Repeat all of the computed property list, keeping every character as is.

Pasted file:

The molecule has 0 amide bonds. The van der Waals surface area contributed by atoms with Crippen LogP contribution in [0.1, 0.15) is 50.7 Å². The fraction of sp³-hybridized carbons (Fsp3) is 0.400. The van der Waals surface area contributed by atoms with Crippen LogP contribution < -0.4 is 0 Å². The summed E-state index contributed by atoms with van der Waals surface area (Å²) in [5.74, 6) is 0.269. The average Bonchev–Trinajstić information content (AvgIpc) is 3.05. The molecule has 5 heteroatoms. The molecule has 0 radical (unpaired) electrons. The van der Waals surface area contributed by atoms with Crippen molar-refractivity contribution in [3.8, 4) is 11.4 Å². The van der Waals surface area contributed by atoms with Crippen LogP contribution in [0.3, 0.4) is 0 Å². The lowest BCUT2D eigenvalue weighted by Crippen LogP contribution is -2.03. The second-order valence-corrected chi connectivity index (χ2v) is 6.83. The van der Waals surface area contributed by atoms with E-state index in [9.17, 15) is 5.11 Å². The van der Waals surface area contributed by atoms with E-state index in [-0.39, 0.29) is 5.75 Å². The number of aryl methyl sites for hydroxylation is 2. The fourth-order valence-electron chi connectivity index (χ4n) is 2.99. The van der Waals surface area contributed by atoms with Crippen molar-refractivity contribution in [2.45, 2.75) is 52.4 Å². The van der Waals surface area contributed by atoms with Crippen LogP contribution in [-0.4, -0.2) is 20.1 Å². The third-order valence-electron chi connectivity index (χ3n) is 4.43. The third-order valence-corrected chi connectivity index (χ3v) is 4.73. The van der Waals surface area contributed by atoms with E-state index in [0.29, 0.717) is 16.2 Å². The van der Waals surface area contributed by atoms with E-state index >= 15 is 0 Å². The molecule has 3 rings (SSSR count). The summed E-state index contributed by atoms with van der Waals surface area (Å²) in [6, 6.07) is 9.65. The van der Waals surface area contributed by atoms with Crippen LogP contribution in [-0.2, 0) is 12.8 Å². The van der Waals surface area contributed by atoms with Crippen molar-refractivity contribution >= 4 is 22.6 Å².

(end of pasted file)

The molecule has 0 amide bonds. The van der Waals surface area contributed by atoms with Crippen LogP contribution in [0.1, 0.15) is 50.7 Å². The fraction of sp³-hybridized carbons (Fsp3) is 0.400. The van der Waals surface area contributed by atoms with Crippen LogP contribution < -0.4 is 0 Å². The summed E-state index contributed by atoms with van der Waals surface area (Å²) in [5.74, 6) is 0.269. The average Bonchev–Trinajstić information content (AvgIpc) is 3.05. The molecule has 5 heteroatoms. The molecule has 0 radical (unpaired) electrons. The van der Waals surface area contributed by atoms with Crippen molar-refractivity contribution in [3.8, 4) is 11.4 Å². The van der Waals surface area contributed by atoms with Crippen LogP contribution in [0.3, 0.4) is 0 Å². The lowest BCUT2D eigenvalue weighted by Crippen LogP contribution is -2.03. The second-order valence-corrected chi connectivity index (χ2v) is 6.83. The van der Waals surface area contributed by atoms with E-state index in [9.17, 15) is 5.11 Å². The van der Waals surface area contributed by atoms with E-state index in [-0.39, 0.29) is 5.75 Å². The number of aryl methyl sites for hydroxylation is 2. The fourth-order valence-electron chi connectivity index (χ4n) is 2.99. The van der Waals surface area contributed by atoms with Crippen molar-refractivity contribution in [2.45, 2.75) is 52.4 Å². The van der Waals surface area contributed by atoms with Crippen LogP contribution in [-0.4, -0.2) is 20.1 Å². The third-order valence-electron chi connectivity index (χ3n) is 4.43. The third-order valence-corrected chi connectivity index (χ3v) is 4.73. The van der Waals surface area contributed by atoms with E-state index in [0.29, 0.717) is 16.2 Å². The van der Waals surface area contributed by atoms with E-state index >= 15 is 0 Å². The molecule has 3 rings (SSSR count). The summed E-state index contributed by atoms with van der Waals surface area (Å²) in [6, 6.07) is 9.65. The van der Waals surface area contributed by atoms with Crippen LogP contribution in [-0.2, 0) is 12.8 Å². The van der Waals surface area contributed by atoms with Crippen molar-refractivity contribution >= 4 is 22.6 Å².